device or program will copy the DVD.
- Hi-def disks use a much more complicated encryption system.
- There have been some attempts to make CDs that can't be copied;
these have failed since the CD format was not designed
- Some illegal uses are prevented or discouraged.
- Some legal uses may be also prevented:
The DRM rules need not follow the law.
- Reduced device competition when manufacturing permission is
- The added complexity makes the whole system more likely to break.
- In the US, it is illegal circumvent the DRM (“break in.”).
- Software Licenses.
- Commercial software
- Pay for it.
- Use the software, usually on one computer.
- May not sell or give away the software.
- Get it for free.
- May distribute copies.
- After some period of time, you are asked or required to pay.
- No charge, ever.
- May do pretty much whatever you want with it,
except convert it to a commercial license.
- Quite common on servers.
- Firefox browser is a leading desktop example.
- Public domain.
- Strictly speaking, there is very little of this.
- Copyright is automatic, but the author may renounce it.
- No software is old enough for the copyright to have expired.
- Web content.
- If it's online
- You can presumably browse to it.
- Your browser will still have to make a copy in order to display
- Posting something on a public web site would seem to imply
giving permission to view it with a browser.
- You can link to it. (Does not make a copy.)
- You cannot make (other) copies of it or reuse it without permission.
- A site may have posted a general copyright policy.
- You can always ask.
- Facts are not copyrightable.
- Ideas are not copyrightable, only the particular expression.
- Enforcement is generally by suit, or thread of a suit.
- Creative Commons
- Provides several licenses you may use for your content.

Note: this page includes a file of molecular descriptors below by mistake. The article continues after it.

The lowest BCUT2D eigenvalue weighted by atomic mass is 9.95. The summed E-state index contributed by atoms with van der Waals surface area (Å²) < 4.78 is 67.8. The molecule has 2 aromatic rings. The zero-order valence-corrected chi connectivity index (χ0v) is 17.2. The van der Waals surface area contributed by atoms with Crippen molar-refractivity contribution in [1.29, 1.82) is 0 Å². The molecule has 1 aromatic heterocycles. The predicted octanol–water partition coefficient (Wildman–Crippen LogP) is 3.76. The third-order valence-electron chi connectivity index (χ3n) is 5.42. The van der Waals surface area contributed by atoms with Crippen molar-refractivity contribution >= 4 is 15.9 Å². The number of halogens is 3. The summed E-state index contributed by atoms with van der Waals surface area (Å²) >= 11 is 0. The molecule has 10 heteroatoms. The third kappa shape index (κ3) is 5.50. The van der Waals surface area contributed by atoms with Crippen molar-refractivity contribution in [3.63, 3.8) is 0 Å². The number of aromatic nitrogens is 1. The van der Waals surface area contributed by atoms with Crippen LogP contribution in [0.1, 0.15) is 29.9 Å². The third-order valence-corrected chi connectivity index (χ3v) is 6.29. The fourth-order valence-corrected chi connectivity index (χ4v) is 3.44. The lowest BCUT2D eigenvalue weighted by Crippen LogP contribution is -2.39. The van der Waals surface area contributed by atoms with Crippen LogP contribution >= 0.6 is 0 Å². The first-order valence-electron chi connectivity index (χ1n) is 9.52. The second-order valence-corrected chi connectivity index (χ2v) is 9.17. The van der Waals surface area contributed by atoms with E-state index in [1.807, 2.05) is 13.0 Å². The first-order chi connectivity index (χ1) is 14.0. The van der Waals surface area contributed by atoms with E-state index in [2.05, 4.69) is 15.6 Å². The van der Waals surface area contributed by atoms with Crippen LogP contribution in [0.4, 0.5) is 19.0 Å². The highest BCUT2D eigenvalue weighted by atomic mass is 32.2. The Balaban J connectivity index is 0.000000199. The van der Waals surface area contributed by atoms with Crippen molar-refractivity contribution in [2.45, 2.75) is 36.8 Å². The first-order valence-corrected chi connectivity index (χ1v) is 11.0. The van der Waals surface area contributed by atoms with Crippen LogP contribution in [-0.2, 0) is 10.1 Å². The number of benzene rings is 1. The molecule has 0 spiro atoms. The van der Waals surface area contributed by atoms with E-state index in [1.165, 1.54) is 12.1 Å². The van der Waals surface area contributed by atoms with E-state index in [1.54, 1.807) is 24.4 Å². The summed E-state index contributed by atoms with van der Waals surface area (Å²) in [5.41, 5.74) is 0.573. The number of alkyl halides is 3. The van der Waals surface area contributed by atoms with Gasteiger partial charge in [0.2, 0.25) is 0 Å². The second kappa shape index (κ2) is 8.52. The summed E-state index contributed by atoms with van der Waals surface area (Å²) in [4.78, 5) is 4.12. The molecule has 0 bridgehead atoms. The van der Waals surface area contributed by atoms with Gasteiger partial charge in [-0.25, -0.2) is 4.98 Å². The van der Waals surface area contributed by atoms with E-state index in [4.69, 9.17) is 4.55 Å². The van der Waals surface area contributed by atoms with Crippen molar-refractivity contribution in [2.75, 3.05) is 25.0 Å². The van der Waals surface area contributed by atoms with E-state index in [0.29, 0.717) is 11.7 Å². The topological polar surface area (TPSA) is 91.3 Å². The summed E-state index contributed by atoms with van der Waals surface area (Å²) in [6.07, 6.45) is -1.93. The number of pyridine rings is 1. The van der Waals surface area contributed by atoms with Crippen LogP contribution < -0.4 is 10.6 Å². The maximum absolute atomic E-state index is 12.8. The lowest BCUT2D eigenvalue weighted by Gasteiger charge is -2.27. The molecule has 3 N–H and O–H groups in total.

- You may choose from various levels of permissiveness.
- Fair use
- You may use copyrighted materials without permission
under some fairly vague rules.
- What is the nature and purpose of your use? Are you
Advancing knowledge, or just swiping?
- Education and research purposes are better.
- Reviews and satires are favored as free speech matters.
- The nature of the copyrighted work. Seems to favor copying from
factual works rather than fiction.
- How much are you copying? Less is better.
- How much damage will you do to the market for the original work?
Better not be much.
- Fair use is fairly useless because you can't usually know if it
applies until after the four-bazillion-dollar trial, and the
six-gajillion-dollar judgment if the answer is “no.”
- Plagiarism is not infringement, and infringement is not plagiarism.
- Violating copyright is infringement: using copyrighted material
without permission. It's illegal.
- Representing someone else's work as your own is plagiarism.
- It's not necessarily illegal, but is usually breaking some kind of
- Serious offense in academia.
- Likewise journalism, or most paid writing work.
- May be fraud in circumstances where folks
spend or invest based your assertion.
- Citing your source will avoid plagiarism, but not
infringement. For that, you need permission.
- Having permission or using public-domain sources will avoid
infringement, but not plagiarism.
For that, cite your source.